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Preventing hearing loss

It can be easy to take your hearing for granted, but it's one of your most valuable senses. Being able to hear clearly makes it possible for you to communicate, build relationships and connect with your friends and loved ones. Learn how to protect your hearing.

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3 simple rules for preventing hearing loss

While age-related hearing loss cannot be prevented, noise-induced hearing loss is preventable.
There are a few simple rules you can follow to protect your hearing health as much as possible, whatever your age.

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1. Protect your ears
If you have to be in noisy environments, wear ear protection – no matter if you are home, at work, or at a concert.
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2. Follow the 60/60 rule
When you listen to music, do not exceed 60% of your device’s maximum volume for more than 60 minutes a day.
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3. Take a break
Take regular breaks when attending concerts or festivals where the sound levels are much higher than normal.
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Self-assessment: Do I need a hearing test? 

Just answer the four questions below to see whether you should consider getting a hearing test.

Question 1 – Around the table
Do you have trouble following conversations when there are four or more people present?
Have your family or friends suggested that you get your hearing tested?
Do you ever struggle to understand what others are saying because you cannot hear them properly?
Do you find yourself turning up the TV or radio, even when the volume is loud enough for others?

Your Result:

You would benefit from a hearing test

Your answers indicate that you experience symptoms of hearing loss. We strongly recommend booking a hearing test in one of our clinics.

The result is an indication. An in-person hearing test can determine if you have a hearing loss.



Book your free hearing test:

Your Result:

It seems you’d benefit from a hearing test

Your answers indicate that you experience some symptoms of hearing loss. We recommend booking a hearing test in one of our clinics.

The result is an indication. An in-person hearing test can determine if you have a hearing loss.



Book your free hearing test:

Your Result:

It cannot be determined whether you’d benefit from a hearing test

Your answers do not indicate that you experience symptoms of hearing loss. However, if you experience trouble hearing, we recommend booking a hearing test in one of our clinics.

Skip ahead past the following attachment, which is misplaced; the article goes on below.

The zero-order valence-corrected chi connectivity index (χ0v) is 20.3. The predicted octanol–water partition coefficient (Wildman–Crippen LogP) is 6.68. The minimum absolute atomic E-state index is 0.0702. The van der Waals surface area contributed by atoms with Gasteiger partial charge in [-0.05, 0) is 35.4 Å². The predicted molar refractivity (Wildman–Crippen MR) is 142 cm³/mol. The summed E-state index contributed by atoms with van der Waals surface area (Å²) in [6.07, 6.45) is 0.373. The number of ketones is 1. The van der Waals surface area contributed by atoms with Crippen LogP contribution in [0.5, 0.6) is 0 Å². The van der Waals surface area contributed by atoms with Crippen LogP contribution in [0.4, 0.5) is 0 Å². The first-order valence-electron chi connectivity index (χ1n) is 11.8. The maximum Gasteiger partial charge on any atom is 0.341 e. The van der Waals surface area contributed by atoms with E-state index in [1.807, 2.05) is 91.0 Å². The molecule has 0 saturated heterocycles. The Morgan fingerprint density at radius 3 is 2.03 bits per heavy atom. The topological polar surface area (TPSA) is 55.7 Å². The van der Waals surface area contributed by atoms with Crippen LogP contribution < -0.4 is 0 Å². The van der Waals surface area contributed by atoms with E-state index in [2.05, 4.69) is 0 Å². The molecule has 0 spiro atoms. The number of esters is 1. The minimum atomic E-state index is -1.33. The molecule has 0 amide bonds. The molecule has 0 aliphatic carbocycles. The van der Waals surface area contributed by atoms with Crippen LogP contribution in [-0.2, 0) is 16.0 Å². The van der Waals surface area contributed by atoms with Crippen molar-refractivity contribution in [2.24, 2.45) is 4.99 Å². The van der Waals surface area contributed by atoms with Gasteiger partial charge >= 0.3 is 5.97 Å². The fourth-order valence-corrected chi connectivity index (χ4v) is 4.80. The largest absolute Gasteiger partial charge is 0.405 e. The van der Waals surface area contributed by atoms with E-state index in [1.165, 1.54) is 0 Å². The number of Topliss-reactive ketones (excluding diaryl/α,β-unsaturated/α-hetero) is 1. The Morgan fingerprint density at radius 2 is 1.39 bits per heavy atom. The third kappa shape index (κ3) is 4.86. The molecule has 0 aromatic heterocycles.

The result is an indication. An in-person hearing test can determine if you have a hearing loss.




Book your free hearing test:

How loud is too loud?

Sounds are considered harmful when they exceed 85 dB, which is similar to the loudness of heavy traffic. Sound levels can soar to harmful levels in our everyday lives more often than you might think. Here are some noise comparisons for reference to help you limit your exposure to loud noises and thereby prevent hearing loss:

  • Normal conversation: 60 dB
  • Busy street: 7585 dB
  • Lawnmower: 90 dB
  • Chainsaw: 100–120 dB
  • Heavy truck 7 m (23 feet) away: 100 dB
  • Loud music playing on a smartphone: 112 dB
  • Loud car horn: 110 dB
  • Rock concert: 120 dB
  • Ambulance siren: 120 dB
  • Jet engine: 140 dB
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How to prevent hearing loss from getting worse

Do you think that you might already have some degree of hearing loss?
It's important to seek help as soon as possible since untreated hearing loss can deteriorate over time. We recommend booking a free hearing test when you recognise any early signs so you can reduce the risks of untreated hearing loss.

When to seek help

Protect your hearing in loud environments

You can protect your hearing by limiting your exposure to loud sounds – or by wearing hearing protection (like ear plugs or ear defenders) when you know you'll be exposed to them.

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Loud background noise
Any environment where you need to shout to make yourself heard over background noise
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Industrial noise
An environment where the noise hurts your ears or makes them ring
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Live music
Concerts or festivals where the sound levels are much higher than normal
Woman suffering from tinnitus

Loud noise and tinnitus

The most common cause of tinnitus is due to loud noise that damages the sensory hair cells in the cochlea (a shell-like organ in the inner ear where sounds are converted into electrical signals). Damage to the hair cells in your ear can cause both tinnitus and hearing loss.

In fact, more than 80% of people with tinnitus also experience some degree of hearing loss, but many tinnitus sufferers are not aware that their hearing is suffering too.

Take the online tinnitus test Tinnitus

Sources

1. Beck D.L. (2012) British Academy of Audiology. Podium presentation.